With debate over, a return to the economy

OXFORD — Senators Barack Obama and John McCain left this college town Friday night and returned to a campaign that continues to be strapped to the nation’s financial crisis and Washington’s stalled attempt to solve it.

Despite a long and relatively deep debate on topics ranging from earmarks to the conflict in Ossetia, the campaign will quickly return this weekend to more fundamental questions about the economy, top advisors to both candidates said. Obama will head to North Carolina and Virginia to talk about job losses, advisors said, while McCain will return to Washington to try to redeem his efforts to reach agreement on a bailout deal.

“The economy is the preeminent issue,” said Obama’s communications director, Dan Pfeiffer. “If we went out and tried to talk about anything else, they’d probably riot at the event.”

In an election that increasingly appears to be dominated by the economy, perhaps more so than any other since Bill Clinton’s 1992 triumph, the two campaigns will seek in the coming days to define the economic debate on their own terms. The Obama campaign will continue to cast their candidate as the sole chance for change and to criticize what backers repeatedly called McCain’s “erratic” stance on the bailout, said chief strategist David Axelrod.

Republicans will seek to frame the issue less as a referendum on the decline during the Bush years and more over the choice between McCain and Obama.

That means getting a deal as soon as possible on the bailout and pivoting to a broader discussion of taxes and spending, two issues where the GOP traditionally fares better than on other economic policy questions.

But even some McCain allies concede that they start at a disadvantage and that GOP nominee must sharpen his focus.

“I do think the party and the Bush record is a drag and it has been,” said Trent Lott, the former Mississippi senator and early McCain supporter, alluding to the two-term president’s economic record.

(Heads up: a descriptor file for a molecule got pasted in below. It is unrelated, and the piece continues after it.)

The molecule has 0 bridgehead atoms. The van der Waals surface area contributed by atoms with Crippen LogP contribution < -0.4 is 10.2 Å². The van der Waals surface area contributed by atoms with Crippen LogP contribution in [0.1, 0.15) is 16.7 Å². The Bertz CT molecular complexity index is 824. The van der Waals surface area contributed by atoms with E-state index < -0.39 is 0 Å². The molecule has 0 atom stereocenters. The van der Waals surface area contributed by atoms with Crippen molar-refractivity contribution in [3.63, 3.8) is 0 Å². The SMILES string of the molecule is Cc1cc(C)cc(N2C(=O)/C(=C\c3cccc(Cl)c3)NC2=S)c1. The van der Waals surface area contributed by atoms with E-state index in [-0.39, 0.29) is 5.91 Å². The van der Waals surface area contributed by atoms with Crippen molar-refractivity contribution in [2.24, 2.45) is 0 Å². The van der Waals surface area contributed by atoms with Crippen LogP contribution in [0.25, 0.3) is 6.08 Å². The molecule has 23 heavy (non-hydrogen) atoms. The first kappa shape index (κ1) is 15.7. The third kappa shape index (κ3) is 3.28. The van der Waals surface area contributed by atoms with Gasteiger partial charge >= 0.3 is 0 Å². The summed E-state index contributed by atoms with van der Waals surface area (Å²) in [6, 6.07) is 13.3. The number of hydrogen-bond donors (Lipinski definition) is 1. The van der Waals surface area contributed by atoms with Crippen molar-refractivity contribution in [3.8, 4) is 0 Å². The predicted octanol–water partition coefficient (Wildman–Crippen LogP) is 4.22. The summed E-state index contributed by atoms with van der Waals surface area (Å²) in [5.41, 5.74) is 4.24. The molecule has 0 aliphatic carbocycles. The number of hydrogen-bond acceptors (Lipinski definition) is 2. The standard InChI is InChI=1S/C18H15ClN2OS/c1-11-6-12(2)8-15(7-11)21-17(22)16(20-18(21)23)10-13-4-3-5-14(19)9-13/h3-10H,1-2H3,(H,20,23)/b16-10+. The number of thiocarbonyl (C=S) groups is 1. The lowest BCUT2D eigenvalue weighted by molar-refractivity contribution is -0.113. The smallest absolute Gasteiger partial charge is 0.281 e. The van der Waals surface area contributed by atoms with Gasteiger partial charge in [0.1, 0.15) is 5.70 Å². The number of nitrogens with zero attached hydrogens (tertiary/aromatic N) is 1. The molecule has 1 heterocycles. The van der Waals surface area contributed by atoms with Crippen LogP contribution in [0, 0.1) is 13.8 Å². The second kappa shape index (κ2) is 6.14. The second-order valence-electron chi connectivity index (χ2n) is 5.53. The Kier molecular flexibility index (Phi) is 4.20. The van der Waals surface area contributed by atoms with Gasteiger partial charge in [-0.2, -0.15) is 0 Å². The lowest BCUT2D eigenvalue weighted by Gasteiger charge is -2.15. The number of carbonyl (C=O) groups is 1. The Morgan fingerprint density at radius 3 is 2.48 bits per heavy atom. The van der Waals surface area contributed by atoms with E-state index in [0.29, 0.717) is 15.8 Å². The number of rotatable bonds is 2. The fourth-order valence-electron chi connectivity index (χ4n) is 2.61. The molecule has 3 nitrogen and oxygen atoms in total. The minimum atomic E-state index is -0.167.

“But what does that mean?” he continued. “Does that mean more taxes, more spending? Is that good?”

“I do think he needs to be a little more aggressive on the economy,” Lott said of his former Senate colleague.

Lindsey Graham, one of McCain’s closest Senate allies, laid out the next few days.

“I think John needs to say we’ve avoided chaos here, but we’ve still got problems,” Graham said, referring to the near-meltdown of the financial sector. “And do we raise taxes? It’s got to be about taxes and spending. If we can convince people, ‘now’s the worst possible time to raise taxes’ and ‘when I say I’ll cut taxes, I mean it,’ we’ll do well.”

For now, McCain is back in Washington. He’ll work in the capital to help fashion a final agreement on the Wall Street bailout with his colleagues.

Charlie Black, a top McCain adviser, said in the short-term their campaign message would consist of: “Let’s finish this rescue package on a bipartisan basis.”

Black said there would likely be a vote by Sunday.

If that turns out to be the case, McCain will then trek back to Ohio, a state he’s working hard to keep in the GOP column.

He’ll go there with a renewed sense of confidence.

After perhaps the rockiest two weeks of a campaign that has nearly run aground time and again over 18 months, McCain aides were hopeful that the candidate’s comfortable and at times forceful performance would help right the ship.

“I think that positive debate performance here, wrapping up the package in D.C. and then the message you have to take is, here is how we fix the economy going forward,” said Matt McDonald, a senior campaign adviser.

Obama’s aides, meanwhile, laid out a schedule Pfeiffer said would keep Obama on “electoral offense,” stumping in states President George W. Bush won in 2000. After visits to Virginia and North Carolina, and a defensive stop in Michigan, Obama will head west to a cluster of states centered on New Mexico – where Obama is strong – and hotly-contested Colorado, Pfeiffer said.

New Mexico Governor Bill Richardson said he thought his state was slipping out of McCain’s grasp.

“Republicans have damaged McCain’s prospects with Hispanic voters, even though McCain has a good record on immigration,” he said, predicting that McCain would slip to a dangerous 35% of the Hispanic vote, which is a key constituency in the West.

And Richardson stressed Obama’s continuing criticism of McCain: That his attempts to insert himself into bailout negotiations “reveals that he's ready to gamble. The American people want their president to be steady and calm,” he said.

Both campaigns said they would pick favorite moments from the debate to highlight in the days to come. McDonald said McCain would continue to criticize Obama for voting against a bill that included funding for troops. Axelrod said McCain’s focus on federal budget issues, rather than bread and butter – and his failure to mention the words “middle class” during the debate— would dog him.

“He just doesn’t get what’s going on with the middle class,” Axelrod said.

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